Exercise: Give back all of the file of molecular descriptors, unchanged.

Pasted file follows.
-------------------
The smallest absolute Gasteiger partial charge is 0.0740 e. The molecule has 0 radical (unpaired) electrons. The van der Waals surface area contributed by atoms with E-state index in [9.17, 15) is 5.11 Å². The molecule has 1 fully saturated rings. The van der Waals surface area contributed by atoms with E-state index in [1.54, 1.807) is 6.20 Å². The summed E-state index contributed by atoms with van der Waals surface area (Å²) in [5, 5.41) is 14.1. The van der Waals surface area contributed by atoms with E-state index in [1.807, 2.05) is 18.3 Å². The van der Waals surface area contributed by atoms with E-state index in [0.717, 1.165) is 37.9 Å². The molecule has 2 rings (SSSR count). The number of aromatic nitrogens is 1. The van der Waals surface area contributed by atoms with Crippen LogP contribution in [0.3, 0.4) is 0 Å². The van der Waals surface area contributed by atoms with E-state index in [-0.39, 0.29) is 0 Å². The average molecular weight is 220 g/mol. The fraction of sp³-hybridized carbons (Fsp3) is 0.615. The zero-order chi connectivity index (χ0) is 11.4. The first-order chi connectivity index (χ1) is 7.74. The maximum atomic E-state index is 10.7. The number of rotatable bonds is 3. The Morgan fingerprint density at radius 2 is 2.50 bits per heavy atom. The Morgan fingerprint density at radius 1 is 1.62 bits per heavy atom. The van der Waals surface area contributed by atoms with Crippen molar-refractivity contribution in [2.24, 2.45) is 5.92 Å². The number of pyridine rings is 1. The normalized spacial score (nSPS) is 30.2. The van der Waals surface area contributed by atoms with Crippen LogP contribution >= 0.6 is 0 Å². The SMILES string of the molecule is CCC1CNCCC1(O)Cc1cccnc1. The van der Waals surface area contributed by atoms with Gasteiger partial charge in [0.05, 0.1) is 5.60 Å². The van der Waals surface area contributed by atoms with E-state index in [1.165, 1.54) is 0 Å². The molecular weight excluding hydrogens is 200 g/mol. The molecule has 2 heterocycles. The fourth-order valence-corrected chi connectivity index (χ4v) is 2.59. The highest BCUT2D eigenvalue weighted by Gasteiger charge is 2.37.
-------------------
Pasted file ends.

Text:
The smallest absolute Gasteiger partial charge is 0.0740 e. The molecule has 0 radical (unpaired) electrons. The van der Waals surface area contributed by atoms with E-state index in [9.17, 15) is 5.11 Å². The molecule has 1 fully saturated rings. The van der Waals surface area contributed by atoms with E-state index in [1.54, 1.807) is 6.20 Å². The summed E-state index contributed by atoms with van der Waals surface area (Å²) in [5, 5.41) is 14.1. The van der Waals surface area contributed by atoms with E-state index in [1.807, 2.05) is 18.3 Å². The van der Waals surface area contributed by atoms with E-state index in [0.717, 1.165) is 37.9 Å². The molecule has 2 rings (SSSR count). The number of aromatic nitrogens is 1. The van der Waals surface area contributed by atoms with Crippen LogP contribution in [0.3, 0.4) is 0 Å². The van der Waals surface area contributed by atoms with E-state index in [-0.39, 0.29) is 0 Å². The average molecular weight is 220 g/mol. The fraction of sp³-hybridized carbons (Fsp3) is 0.615. The zero-order chi connectivity index (χ0) is 11.4. The first-order chi connectivity index (χ1) is 7.74. The maximum atomic E-state index is 10.7. The number of rotatable bonds is 3. The Morgan fingerprint density at radius 2 is 2.50 bits per heavy atom. The Morgan fingerprint density at radius 1 is 1.62 bits per heavy atom. The van der Waals surface area contributed by atoms with Crippen molar-refractivity contribution in [2.24, 2.45) is 5.92 Å². The number of pyridine rings is 1. The normalized spacial score (nSPS) is 30.2. The van der Waals surface area contributed by atoms with Crippen LogP contribution >= 0.6 is 0 Å². The SMILES string of the molecule is CCC1CNCCC1(O)Cc1cccnc1. The van der Waals surface area contributed by atoms with Gasteiger partial charge in [0.05, 0.1) is 5.60 Å². The van der Waals surface area contributed by atoms with E-state index in [1.165, 1.54) is 0 Å². The molecular weight excluding hydrogens is 200 g/mol. The molecule has 2 heterocycles. The fourth-order valence-corrected chi connectivity index (χ4v) is 2.59. The highest BCUT2D eigenvalue weighted by Gasteiger charge is 2.37.